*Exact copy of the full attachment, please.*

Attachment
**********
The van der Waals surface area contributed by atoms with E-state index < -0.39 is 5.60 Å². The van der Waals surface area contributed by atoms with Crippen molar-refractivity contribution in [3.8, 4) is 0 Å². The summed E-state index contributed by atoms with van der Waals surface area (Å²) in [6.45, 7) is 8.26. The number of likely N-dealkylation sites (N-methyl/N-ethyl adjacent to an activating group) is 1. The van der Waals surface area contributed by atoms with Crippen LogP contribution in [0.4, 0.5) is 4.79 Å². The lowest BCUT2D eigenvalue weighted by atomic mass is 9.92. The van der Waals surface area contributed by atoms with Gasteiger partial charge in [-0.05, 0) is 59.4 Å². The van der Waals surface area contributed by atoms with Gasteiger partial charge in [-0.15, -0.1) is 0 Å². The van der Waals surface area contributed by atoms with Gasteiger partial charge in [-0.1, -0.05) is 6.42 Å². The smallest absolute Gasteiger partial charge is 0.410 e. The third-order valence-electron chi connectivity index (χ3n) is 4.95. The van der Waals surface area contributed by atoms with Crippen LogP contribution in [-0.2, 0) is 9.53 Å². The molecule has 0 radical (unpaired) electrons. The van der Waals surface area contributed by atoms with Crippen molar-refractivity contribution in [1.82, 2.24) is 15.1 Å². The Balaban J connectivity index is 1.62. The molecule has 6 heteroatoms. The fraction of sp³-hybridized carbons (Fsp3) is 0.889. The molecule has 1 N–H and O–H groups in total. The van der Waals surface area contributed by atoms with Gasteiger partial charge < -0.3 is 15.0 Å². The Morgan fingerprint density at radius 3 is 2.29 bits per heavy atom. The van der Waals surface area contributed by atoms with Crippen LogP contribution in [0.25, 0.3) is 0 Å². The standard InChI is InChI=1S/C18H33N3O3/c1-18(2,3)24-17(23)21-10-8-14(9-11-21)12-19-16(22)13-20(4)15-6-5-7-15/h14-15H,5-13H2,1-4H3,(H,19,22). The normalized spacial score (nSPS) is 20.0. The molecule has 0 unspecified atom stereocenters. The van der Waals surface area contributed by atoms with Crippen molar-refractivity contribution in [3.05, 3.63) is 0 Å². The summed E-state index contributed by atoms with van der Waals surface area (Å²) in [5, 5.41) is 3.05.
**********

The van der Waals surface area contributed by atoms with E-state index < -0.39 is 5.60 Å². The van der Waals surface area contributed by atoms with Crippen molar-refractivity contribution in [3.8, 4) is 0 Å². The summed E-state index contributed by atoms with van der Waals surface area (Å²) in [6.45, 7) is 8.26. The number of likely N-dealkylation sites (N-methyl/N-ethyl adjacent to an activating group) is 1. The van der Waals surface area contributed by atoms with Crippen LogP contribution in [0.4, 0.5) is 4.79 Å². The lowest BCUT2D eigenvalue weighted by atomic mass is 9.92. The van der Waals surface area contributed by atoms with Gasteiger partial charge in [-0.05, 0) is 59.4 Å². The van der Waals surface area contributed by atoms with Gasteiger partial charge in [-0.15, -0.1) is 0 Å². The van der Waals surface area contributed by atoms with Gasteiger partial charge in [-0.1, -0.05) is 6.42 Å². The smallest absolute Gasteiger partial charge is 0.410 e. The third-order valence-electron chi connectivity index (χ3n) is 4.95. The van der Waals surface area contributed by atoms with Crippen LogP contribution in [-0.2, 0) is 9.53 Å². The molecule has 0 radical (unpaired) electrons. The van der Waals surface area contributed by atoms with Crippen molar-refractivity contribution in [1.82, 2.24) is 15.1 Å². The Balaban J connectivity index is 1.62. The molecule has 6 heteroatoms. The fraction of sp³-hybridized carbons (Fsp3) is 0.889. The molecule has 1 N–H and O–H groups in total. The van der Waals surface area contributed by atoms with Gasteiger partial charge < -0.3 is 15.0 Å². The Morgan fingerprint density at radius 3 is 2.29 bits per heavy atom. The van der Waals surface area contributed by atoms with Crippen LogP contribution in [0.25, 0.3) is 0 Å². The standard InChI is InChI=1S/C18H33N3O3/c1-18(2,3)24-17(23)21-10-8-14(9-11-21)12-19-16(22)13-20(4)15-6-5-7-15/h14-15H,5-13H2,1-4H3,(H,19,22). The normalized spacial score (nSPS) is 20.0. The molecule has 0 unspecified atom stereocenters. The van der Waals surface area contributed by atoms with Crippen molar-refractivity contribution in [3.05, 3.63) is 0 Å². The summed E-state index contributed by atoms with van der Waals surface area (Å²) in [5, 5.41) is 3.05.